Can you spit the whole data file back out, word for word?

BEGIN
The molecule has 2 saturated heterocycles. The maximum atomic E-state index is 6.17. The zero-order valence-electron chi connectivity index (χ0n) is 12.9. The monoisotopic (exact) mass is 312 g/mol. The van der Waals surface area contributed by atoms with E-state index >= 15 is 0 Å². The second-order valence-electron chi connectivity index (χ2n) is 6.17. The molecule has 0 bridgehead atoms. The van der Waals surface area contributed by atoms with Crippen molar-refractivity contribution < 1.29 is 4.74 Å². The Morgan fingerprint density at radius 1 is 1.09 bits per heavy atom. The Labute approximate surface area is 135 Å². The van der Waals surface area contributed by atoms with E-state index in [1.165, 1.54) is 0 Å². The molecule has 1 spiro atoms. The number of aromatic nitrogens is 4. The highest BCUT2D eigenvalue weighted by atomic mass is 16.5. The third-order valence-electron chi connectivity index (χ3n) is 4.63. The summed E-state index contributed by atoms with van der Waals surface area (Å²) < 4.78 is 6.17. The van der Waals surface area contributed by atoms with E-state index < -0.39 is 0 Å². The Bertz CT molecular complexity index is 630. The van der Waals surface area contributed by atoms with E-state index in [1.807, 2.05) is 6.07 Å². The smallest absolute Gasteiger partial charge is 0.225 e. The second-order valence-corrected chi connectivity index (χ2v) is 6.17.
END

The molecule has 2 saturated heterocycles. The maximum atomic E-state index is 6.17. The zero-order valence-electron chi connectivity index (χ0n) is 12.9. The monoisotopic (exact) mass is 312 g/mol. The van der Waals surface area contributed by atoms with E-state index >= 15 is 0 Å². The second-order valence-electron chi connectivity index (χ2n) is 6.17. The molecule has 0 bridgehead atoms. The van der Waals surface area contributed by atoms with Crippen molar-refractivity contribution < 1.29 is 4.74 Å². The Morgan fingerprint density at radius 1 is 1.09 bits per heavy atom. The Labute approximate surface area is 135 Å². The van der Waals surface area contributed by atoms with E-state index in [1.165, 1.54) is 0 Å². The molecule has 1 spiro atoms. The number of aromatic nitrogens is 4. The highest BCUT2D eigenvalue weighted by atomic mass is 16.5. The third-order valence-electron chi connectivity index (χ3n) is 4.63. The summed E-state index contributed by atoms with van der Waals surface area (Å²) < 4.78 is 6.17. The van der Waals surface area contributed by atoms with E-state index < -0.39 is 0 Å². The Bertz CT molecular complexity index is 630. The van der Waals surface area contributed by atoms with E-state index in [1.807, 2.05) is 6.07 Å². The smallest absolute Gasteiger partial charge is 0.225 e. The second-order valence-corrected chi connectivity index (χ2v) is 6.17.